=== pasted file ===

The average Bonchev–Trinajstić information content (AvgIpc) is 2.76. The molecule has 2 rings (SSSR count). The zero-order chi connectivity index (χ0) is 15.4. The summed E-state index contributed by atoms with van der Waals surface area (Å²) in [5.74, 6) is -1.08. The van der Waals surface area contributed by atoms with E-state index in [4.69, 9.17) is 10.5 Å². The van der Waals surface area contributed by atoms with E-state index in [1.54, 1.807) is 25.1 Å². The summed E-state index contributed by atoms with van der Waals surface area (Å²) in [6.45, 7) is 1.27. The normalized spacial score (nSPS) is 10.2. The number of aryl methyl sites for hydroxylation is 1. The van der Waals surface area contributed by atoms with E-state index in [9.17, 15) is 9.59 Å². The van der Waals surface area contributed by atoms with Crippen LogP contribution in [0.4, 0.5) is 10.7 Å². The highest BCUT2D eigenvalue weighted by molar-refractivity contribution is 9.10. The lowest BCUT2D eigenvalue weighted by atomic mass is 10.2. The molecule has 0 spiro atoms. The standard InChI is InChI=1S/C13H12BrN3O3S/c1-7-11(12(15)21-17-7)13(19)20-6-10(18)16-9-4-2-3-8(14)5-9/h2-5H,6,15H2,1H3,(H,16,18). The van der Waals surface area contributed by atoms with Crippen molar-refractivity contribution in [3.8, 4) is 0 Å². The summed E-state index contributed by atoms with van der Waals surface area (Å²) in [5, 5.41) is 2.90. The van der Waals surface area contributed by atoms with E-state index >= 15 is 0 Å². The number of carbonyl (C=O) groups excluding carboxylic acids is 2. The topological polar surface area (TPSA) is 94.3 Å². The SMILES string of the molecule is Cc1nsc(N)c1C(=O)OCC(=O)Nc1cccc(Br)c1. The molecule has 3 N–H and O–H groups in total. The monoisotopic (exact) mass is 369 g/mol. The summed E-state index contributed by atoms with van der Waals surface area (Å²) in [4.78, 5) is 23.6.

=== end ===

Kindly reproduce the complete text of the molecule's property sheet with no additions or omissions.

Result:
The average Bonchev–Trinajstić information content (AvgIpc) is 2.76. The molecule has 2 rings (SSSR count). The zero-order chi connectivity index (χ0) is 15.4. The summed E-state index contributed by atoms with van der Waals surface area (Å²) in [5.74, 6) is -1.08. The van der Waals surface area contributed by atoms with E-state index in [4.69, 9.17) is 10.5 Å². The van der Waals surface area contributed by atoms with E-state index in [1.54, 1.807) is 25.1 Å². The summed E-state index contributed by atoms with van der Waals surface area (Å²) in [6.45, 7) is 1.27. The normalized spacial score (nSPS) is 10.2. The number of aryl methyl sites for hydroxylation is 1. The van der Waals surface area contributed by atoms with E-state index in [9.17, 15) is 9.59 Å². The van der Waals surface area contributed by atoms with Crippen LogP contribution in [0.4, 0.5) is 10.7 Å². The highest BCUT2D eigenvalue weighted by molar-refractivity contribution is 9.10. The lowest BCUT2D eigenvalue weighted by atomic mass is 10.2. The molecule has 0 spiro atoms. The standard InChI is InChI=1S/C13H12BrN3O3S/c1-7-11(12(15)21-17-7)13(19)20-6-10(18)16-9-4-2-3-8(14)5-9/h2-5H,6,15H2,1H3,(H,16,18). The van der Waals surface area contributed by atoms with Crippen molar-refractivity contribution in [3.8, 4) is 0 Å². The summed E-state index contributed by atoms with van der Waals surface area (Å²) in [5, 5.41) is 2.90. The van der Waals surface area contributed by atoms with E-state index >= 15 is 0 Å². The number of carbonyl (C=O) groups excluding carboxylic acids is 2. The topological polar surface area (TPSA) is 94.3 Å². The SMILES string of the molecule is Cc1nsc(N)c1C(=O)OCC(=O)Nc1cccc(Br)c1. The molecule has 3 N–H and O–H groups in total. The monoisotopic (exact) mass is 369 g/mol. The summed E-state index contributed by atoms with van der Waals surface area (Å²) in [4.78, 5) is 23.6.